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Harley-Davidson FLST Heritage SoftailWorld premiere of this bike.1 comments
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Harley-Davidson. In 1999, the show combined passenger cars and motorcycles. Also, in 1999, the show for commercial vehicles was omitted and instead to be held in a separate show in alternating years starting in 2000.
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Harley-Davidson FXDI 35th Anniversary Super GlideWorld premiere of this bike.
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Kawasaki MotorcyclesKawasaki had a bevy of leggy beauties promoting their cycles. They didn't dance, but served well to attract attention.
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Kawasaki ZZR 1400 ABS motorcycleI looked at her and she smiled.1 comments
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Kawasaki MotorcyclesOne of the best-looking motorcycle models.
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Kawasaki MotorcyclesI wasn't one of them.
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Honda Motorcycles
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Honda E4-01 motorcycle
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Honda E4-01 motorcycle
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Yamaha Gen-Ryu motorcycle
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Yamaha MotorcyclesYamaha's booth was the most elegant in the motorcycle section.
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Suzuki Stratosphere motorcycleSuzuki put on a great show with a bunch of girls doing hip-hop dancing.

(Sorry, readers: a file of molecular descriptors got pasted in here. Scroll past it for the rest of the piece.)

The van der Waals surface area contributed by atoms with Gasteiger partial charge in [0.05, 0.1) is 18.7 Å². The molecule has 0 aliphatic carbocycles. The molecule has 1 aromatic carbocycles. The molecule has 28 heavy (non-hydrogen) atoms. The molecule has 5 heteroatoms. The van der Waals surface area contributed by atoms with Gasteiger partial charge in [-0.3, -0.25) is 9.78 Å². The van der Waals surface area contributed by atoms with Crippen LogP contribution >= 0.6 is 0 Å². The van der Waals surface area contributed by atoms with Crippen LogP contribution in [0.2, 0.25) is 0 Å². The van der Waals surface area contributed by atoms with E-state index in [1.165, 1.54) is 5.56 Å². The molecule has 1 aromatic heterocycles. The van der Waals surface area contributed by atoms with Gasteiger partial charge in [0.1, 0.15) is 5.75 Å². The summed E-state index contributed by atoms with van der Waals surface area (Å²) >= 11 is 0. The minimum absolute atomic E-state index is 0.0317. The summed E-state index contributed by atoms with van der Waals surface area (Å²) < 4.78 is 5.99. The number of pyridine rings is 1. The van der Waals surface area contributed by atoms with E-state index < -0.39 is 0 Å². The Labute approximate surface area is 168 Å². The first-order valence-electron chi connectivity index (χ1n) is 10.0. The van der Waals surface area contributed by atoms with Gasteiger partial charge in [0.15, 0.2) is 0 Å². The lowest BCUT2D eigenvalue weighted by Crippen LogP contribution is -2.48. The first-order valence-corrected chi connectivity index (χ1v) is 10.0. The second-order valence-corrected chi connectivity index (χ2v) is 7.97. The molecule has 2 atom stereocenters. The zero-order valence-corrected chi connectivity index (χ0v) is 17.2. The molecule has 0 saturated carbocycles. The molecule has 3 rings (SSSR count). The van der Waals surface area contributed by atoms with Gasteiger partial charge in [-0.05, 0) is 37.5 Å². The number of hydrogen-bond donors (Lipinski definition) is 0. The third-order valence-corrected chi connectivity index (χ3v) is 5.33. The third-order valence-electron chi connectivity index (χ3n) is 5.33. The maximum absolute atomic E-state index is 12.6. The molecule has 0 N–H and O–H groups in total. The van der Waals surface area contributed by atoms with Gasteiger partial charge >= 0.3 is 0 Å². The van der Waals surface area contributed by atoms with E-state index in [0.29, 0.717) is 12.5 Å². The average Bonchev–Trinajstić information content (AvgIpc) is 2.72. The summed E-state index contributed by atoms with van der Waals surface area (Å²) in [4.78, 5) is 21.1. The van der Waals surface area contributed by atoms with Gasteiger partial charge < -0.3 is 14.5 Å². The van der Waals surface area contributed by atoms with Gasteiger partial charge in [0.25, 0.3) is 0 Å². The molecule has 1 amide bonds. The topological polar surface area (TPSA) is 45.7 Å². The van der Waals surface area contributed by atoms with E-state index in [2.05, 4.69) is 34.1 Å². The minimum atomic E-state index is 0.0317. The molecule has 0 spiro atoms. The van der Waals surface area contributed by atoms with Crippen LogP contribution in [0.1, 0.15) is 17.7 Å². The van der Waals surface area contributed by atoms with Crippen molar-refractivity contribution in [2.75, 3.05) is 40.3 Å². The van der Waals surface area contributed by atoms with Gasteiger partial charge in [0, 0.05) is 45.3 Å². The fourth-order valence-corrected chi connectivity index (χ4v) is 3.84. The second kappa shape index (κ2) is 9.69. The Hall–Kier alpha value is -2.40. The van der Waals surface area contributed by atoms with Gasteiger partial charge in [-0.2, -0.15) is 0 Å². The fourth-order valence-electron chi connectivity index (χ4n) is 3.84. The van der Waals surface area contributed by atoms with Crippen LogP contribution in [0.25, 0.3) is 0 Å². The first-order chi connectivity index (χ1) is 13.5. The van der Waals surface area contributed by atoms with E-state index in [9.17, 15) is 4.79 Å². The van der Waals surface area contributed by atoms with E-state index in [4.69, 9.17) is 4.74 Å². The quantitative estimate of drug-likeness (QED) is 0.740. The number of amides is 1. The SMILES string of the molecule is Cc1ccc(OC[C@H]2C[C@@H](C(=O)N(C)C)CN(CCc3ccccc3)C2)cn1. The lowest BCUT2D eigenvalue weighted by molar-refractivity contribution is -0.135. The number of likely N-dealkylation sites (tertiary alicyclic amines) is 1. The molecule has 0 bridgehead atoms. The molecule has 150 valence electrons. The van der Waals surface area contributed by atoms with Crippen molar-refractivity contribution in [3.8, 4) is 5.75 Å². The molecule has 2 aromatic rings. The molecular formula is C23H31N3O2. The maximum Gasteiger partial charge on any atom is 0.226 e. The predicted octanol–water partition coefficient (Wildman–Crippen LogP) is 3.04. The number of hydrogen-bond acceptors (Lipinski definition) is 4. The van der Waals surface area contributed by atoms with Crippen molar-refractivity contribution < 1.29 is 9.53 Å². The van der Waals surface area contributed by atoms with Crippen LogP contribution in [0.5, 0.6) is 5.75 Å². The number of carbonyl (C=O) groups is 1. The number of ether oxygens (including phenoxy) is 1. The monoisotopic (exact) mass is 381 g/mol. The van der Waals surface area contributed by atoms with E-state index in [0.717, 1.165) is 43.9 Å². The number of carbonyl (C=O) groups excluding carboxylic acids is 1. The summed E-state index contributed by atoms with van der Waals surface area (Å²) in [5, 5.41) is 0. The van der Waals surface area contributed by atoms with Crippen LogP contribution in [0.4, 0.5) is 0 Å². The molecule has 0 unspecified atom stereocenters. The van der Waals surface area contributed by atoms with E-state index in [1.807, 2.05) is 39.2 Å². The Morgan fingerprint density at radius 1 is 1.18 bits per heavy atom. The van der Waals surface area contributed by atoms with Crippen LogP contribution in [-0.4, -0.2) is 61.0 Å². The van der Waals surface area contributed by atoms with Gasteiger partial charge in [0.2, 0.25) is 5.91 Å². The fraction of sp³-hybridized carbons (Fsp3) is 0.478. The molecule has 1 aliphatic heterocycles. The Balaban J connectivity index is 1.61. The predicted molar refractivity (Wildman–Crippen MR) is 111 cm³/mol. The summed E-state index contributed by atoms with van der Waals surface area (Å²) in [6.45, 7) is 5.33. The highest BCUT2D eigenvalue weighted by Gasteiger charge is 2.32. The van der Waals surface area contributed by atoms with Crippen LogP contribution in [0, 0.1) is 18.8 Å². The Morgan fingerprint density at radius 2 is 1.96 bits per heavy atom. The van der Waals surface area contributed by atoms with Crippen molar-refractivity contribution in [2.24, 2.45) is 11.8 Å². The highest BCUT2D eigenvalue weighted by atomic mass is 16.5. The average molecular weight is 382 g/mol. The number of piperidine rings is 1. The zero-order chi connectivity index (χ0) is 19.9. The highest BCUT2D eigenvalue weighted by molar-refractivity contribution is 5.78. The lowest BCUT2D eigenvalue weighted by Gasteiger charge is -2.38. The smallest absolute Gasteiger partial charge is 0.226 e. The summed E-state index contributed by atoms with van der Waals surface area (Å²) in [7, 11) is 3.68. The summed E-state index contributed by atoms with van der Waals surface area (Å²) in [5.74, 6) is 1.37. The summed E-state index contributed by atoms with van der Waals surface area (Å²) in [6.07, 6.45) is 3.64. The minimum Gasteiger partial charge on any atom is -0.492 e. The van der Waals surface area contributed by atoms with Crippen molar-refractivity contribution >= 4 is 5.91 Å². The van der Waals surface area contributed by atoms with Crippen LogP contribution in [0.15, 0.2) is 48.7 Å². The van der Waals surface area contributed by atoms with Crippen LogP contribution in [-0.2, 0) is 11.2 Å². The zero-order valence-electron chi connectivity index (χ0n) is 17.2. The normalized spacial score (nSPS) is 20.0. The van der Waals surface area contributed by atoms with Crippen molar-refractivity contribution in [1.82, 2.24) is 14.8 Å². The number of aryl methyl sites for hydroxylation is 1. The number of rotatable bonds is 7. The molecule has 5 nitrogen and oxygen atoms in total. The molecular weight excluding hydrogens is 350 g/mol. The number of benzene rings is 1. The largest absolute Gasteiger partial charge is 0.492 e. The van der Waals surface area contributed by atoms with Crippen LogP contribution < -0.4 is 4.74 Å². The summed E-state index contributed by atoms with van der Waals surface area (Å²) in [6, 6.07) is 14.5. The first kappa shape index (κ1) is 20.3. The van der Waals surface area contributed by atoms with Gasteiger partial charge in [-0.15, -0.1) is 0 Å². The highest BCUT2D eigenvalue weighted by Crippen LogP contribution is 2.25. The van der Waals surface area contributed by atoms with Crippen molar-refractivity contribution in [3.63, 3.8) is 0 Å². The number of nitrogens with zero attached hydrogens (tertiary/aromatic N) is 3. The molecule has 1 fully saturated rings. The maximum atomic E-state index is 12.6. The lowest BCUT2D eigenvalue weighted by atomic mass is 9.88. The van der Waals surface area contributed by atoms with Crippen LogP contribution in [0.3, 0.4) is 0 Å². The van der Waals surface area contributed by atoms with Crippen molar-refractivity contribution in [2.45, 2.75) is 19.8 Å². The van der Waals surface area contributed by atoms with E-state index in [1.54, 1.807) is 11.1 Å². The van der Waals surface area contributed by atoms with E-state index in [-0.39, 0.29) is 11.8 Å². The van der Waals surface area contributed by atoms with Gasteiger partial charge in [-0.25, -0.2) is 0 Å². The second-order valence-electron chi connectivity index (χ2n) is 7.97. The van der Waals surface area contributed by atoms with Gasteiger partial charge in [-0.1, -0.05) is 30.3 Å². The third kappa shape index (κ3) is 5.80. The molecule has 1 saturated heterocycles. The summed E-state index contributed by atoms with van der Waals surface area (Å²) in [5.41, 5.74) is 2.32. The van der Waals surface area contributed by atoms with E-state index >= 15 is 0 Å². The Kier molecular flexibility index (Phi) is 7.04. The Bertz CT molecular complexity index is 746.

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Suzuki MotorcyclesSuzuki put on a great show with a bunch of girls doing hip-hop dancing.
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Suzuki Motorcycles
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Yamaha MotorcyclesAt the end of the day, the companions line up in front of their booth to say goodbye. Great photo op too.
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Honda MotorcyclesAt the end of the day, the companions line up in front of their booth to say goodbye. Great photo op too.
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Six times a year in Japan, a lowrider car show is held in major cities. The Japan Tour starts and ends in Makuhari Messe in Makuhari, Chiba where these photos were taken on Nov. 23, 2008.
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This was the final show of the Japan Tour in 2008. There were over 150 cars displayed at the show. Admission was 4,000 yen at the door.
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The cars were all glossy and colorful, very nice.
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The metallic flake paint job on this car was great.
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Twin Bel Airs
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Chevy Impalas. I'd never seen so many Impalas in my life.
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The Chevrolet Impala was by far the most common or popular lowrider car at the show.
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Very nice color scheme.
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Chevy logo
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Show car with floor mirror. Note that this show does not feature female attendants, models, or "companions."
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Pretty in pink.
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An Impala even for a little one.
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Lowrider toy cars too.
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Mark of an Impala.
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Bel Air fin
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1972 Buick Riviera, one of my all-time favorites, lowrider or not.